As everyone is probably aware by now, going digital is all the rage. Whether it's interacting with everyone via social network platforms, or using cloud resources and web APIs, or going mobile, or all of the above, every enterprise worth its salt is pursuing -- or thinks it's pursuing -- some kind of "digital" strategy.
To some degree, IT departments have taken on a peripheral role in the march to digital. Many digital activities tend to be one-off projects, instigated within a shadow IT realm, or overseen by marketing types. Of course, IT gets called in later on to clean up the mess, be it security leakages, interfaces that don't deliver, or duplicated and wasteful technology investments.
Enterprise architecture emerged as a way to keep such messes from happening in the first place, and keep technology investments focused on the business. Marketing departments need EA just as much as their IT counterparts. Which begs the question: should enterprise architects intervene earlier in the digital process to tame the madness?
Jason Bloomberg, for one, suggests that it's high time EAs were invited to the "digital party," rather than standing outside a window, looking in and watching everybody else have all the fun. Writing in Wired, he observes that EAs tend to be detached from many corporate digital initiatives. It doesn't make sense, since enterprise architecture is all about helping organizations "clarify the organizational, process, information, and technology elements or primitives that make up the enterprise in order to establish efficient approaches to coordinating them in order to better achieve the goals of the organization."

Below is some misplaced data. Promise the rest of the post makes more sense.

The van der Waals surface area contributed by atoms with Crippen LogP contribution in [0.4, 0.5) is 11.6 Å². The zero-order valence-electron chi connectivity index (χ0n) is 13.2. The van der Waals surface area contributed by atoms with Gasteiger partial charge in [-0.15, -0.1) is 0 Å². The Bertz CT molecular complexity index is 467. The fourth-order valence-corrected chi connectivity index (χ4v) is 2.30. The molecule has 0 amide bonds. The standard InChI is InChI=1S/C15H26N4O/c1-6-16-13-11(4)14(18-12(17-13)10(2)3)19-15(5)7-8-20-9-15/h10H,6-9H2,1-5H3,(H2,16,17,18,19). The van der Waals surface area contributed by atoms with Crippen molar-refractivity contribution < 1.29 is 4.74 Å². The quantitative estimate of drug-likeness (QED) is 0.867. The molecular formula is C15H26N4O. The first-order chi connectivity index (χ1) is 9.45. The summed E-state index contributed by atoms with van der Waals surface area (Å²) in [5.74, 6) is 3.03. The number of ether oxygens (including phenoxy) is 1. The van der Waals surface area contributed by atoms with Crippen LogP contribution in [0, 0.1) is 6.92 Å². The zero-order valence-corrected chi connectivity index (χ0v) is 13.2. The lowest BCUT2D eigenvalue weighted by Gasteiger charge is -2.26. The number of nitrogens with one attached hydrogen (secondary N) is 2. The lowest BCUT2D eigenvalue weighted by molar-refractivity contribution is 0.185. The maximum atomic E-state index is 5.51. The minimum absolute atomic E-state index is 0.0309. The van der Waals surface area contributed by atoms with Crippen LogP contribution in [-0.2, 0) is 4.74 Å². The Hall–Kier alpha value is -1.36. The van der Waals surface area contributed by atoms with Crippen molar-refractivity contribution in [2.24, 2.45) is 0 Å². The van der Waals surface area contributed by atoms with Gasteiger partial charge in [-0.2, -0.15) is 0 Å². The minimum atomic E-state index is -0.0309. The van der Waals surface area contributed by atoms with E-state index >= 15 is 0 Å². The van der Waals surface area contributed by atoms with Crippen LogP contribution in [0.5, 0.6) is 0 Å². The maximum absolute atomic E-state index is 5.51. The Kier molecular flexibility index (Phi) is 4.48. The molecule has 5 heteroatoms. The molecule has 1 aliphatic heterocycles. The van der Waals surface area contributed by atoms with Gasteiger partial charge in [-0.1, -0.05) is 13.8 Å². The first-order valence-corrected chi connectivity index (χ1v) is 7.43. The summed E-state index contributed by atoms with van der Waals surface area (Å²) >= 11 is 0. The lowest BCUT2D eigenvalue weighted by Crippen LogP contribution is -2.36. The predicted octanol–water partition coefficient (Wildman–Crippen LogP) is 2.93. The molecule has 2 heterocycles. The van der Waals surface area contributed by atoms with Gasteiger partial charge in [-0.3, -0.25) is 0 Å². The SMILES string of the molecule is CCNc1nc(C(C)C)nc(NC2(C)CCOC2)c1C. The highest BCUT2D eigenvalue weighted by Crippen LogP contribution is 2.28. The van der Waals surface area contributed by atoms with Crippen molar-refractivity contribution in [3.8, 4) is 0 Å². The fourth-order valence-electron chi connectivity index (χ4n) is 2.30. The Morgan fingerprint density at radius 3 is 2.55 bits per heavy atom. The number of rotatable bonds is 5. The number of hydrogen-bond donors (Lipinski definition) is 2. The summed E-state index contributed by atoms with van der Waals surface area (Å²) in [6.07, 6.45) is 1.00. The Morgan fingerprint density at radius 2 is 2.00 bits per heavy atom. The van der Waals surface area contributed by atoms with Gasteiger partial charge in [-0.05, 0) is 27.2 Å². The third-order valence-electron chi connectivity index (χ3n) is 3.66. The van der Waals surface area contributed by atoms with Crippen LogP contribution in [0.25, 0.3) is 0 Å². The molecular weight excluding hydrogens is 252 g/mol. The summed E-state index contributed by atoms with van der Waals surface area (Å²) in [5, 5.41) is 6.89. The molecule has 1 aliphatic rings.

Jason suggests a number of ways EAs need to get into the game, but for starters, he recommends a name change. The EA team should be referred to as the Center of Digital Excellence. (Or CODE -- clever, huh?)
As part of this evolution, EAs need to be brought out of the IT department and made part of a more expansive, enterprise role -- as the "enterprise" in their title suggests. Perhaps the CODE should be part of the domain of the chief digital officer, an emerging title in many organizations, Jason also proposes.
Such changes may have not been practical just a year or two ago, since --as mentioned above -- many corporate digital activities were unfocused, and tended to be experimental. It would have been comparable to trying to giving EAs a role in departmental spreadsheet and PC application management in the 1980s (if there were EAs around at that time).
Now, however, we're seeing digital business approaches (the social, mobile, analytics, cloud, shadow IT and e-channels) grow and gain a serious footing. As Jason suggests, maybe it's time to bring enterprise architecture sensibilities to the party before things get out of hand.